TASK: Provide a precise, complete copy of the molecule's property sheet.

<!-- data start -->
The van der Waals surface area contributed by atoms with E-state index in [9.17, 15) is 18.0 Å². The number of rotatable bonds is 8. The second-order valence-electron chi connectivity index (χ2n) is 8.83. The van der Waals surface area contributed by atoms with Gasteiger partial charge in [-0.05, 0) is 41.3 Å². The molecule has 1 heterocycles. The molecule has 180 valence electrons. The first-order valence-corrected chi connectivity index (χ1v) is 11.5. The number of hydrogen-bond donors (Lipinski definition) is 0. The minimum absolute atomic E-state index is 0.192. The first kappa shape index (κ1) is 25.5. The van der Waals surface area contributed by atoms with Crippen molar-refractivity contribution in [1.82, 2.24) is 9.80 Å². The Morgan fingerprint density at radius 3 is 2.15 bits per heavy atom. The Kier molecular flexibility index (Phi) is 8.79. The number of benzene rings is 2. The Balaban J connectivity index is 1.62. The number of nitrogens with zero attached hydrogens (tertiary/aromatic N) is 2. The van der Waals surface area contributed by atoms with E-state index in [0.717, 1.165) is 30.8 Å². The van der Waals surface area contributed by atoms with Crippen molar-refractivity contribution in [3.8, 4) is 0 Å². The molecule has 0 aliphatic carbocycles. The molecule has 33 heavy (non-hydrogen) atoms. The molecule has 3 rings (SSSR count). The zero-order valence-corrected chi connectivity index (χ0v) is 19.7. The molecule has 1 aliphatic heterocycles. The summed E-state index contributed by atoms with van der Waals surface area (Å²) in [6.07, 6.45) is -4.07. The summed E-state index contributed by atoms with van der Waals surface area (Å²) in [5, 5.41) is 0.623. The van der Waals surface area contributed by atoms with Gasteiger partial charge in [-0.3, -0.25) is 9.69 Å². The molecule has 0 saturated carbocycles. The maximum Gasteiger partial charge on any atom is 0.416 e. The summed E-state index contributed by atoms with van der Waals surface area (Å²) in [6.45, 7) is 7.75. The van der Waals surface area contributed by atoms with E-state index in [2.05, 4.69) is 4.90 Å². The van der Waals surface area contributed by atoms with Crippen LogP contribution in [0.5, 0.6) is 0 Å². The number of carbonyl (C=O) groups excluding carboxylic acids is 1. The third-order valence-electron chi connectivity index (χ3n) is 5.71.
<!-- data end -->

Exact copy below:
The van der Waals surface area contributed by atoms with E-state index in [9.17, 15) is 18.0 Å². The number of rotatable bonds is 8. The second-order valence-electron chi connectivity index (χ2n) is 8.83. The van der Waals surface area contributed by atoms with Gasteiger partial charge in [-0.05, 0) is 41.3 Å². The molecule has 1 heterocycles. The molecule has 180 valence electrons. The first-order valence-corrected chi connectivity index (χ1v) is 11.5. The number of hydrogen-bond donors (Lipinski definition) is 0. The minimum absolute atomic E-state index is 0.192. The first kappa shape index (κ1) is 25.5. The van der Waals surface area contributed by atoms with Crippen molar-refractivity contribution in [1.82, 2.24) is 9.80 Å². The Morgan fingerprint density at radius 3 is 2.15 bits per heavy atom. The Kier molecular flexibility index (Phi) is 8.79. The number of benzene rings is 2. The Balaban J connectivity index is 1.62. The number of nitrogens with zero attached hydrogens (tertiary/aromatic N) is 2. The van der Waals surface area contributed by atoms with E-state index in [0.717, 1.165) is 30.8 Å². The van der Waals surface area contributed by atoms with Crippen molar-refractivity contribution in [3.8, 4) is 0 Å². The molecule has 0 aliphatic carbocycles. The molecule has 33 heavy (non-hydrogen) atoms. The molecule has 3 rings (SSSR count). The zero-order valence-corrected chi connectivity index (χ0v) is 19.7. The molecule has 1 aliphatic heterocycles. The summed E-state index contributed by atoms with van der Waals surface area (Å²) in [6.07, 6.45) is -4.07. The summed E-state index contributed by atoms with van der Waals surface area (Å²) in [5, 5.41) is 0.623. The van der Waals surface area contributed by atoms with Gasteiger partial charge in [-0.3, -0.25) is 9.69 Å². The molecule has 0 saturated carbocycles. The maximum Gasteiger partial charge on any atom is 0.416 e. The summed E-state index contributed by atoms with van der Waals surface area (Å²) in [6.45, 7) is 7.75. The van der Waals surface area contributed by atoms with E-state index in [2.05, 4.69) is 4.90 Å². The van der Waals surface area contributed by atoms with Crippen LogP contribution in [0.5, 0.6) is 0 Å². The number of carbonyl (C=O) groups excluding carboxylic acids is 1. The third-order valence-electron chi connectivity index (χ3n) is 5.71.